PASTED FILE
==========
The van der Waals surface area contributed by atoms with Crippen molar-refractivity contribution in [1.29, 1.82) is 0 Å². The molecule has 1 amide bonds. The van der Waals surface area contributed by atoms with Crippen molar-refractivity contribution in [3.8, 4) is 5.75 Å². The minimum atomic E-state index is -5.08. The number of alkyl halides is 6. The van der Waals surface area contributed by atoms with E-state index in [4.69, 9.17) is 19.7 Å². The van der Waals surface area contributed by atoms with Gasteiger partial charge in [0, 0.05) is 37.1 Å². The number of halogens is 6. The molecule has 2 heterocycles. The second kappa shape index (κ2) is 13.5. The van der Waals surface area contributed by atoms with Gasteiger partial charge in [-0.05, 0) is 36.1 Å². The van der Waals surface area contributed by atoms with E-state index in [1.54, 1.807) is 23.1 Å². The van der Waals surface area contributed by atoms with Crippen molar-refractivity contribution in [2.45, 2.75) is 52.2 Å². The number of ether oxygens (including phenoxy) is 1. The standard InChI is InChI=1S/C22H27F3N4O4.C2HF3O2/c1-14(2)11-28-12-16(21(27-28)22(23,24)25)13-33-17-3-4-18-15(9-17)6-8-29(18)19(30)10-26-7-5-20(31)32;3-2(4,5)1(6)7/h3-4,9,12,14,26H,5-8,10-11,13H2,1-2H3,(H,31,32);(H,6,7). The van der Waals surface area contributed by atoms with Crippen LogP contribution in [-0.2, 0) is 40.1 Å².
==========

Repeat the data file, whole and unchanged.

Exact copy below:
The van der Waals surface area contributed by atoms with Crippen molar-refractivity contribution in [1.29, 1.82) is 0 Å². The molecule has 1 amide bonds. The van der Waals surface area contributed by atoms with Crippen molar-refractivity contribution in [3.8, 4) is 5.75 Å². The minimum atomic E-state index is -5.08. The number of alkyl halides is 6. The van der Waals surface area contributed by atoms with E-state index in [4.69, 9.17) is 19.7 Å². The van der Waals surface area contributed by atoms with Gasteiger partial charge in [0, 0.05) is 37.1 Å². The number of halogens is 6. The molecule has 2 heterocycles. The second kappa shape index (κ2) is 13.5. The van der Waals surface area contributed by atoms with Gasteiger partial charge in [-0.05, 0) is 36.1 Å². The van der Waals surface area contributed by atoms with E-state index in [1.54, 1.807) is 23.1 Å². The van der Waals surface area contributed by atoms with Crippen molar-refractivity contribution in [2.45, 2.75) is 52.2 Å². The number of ether oxygens (including phenoxy) is 1. The standard InChI is InChI=1S/C22H27F3N4O4.C2HF3O2/c1-14(2)11-28-12-16(21(27-28)22(23,24)25)13-33-17-3-4-18-15(9-17)6-8-29(18)19(30)10-26-7-5-20(31)32;3-2(4,5)1(6)7/h3-4,9,12,14,26H,5-8,10-11,13H2,1-2H3,(H,31,32);(H,6,7). The van der Waals surface area contributed by atoms with Crippen LogP contribution in [-0.2, 0) is 40.1 Å².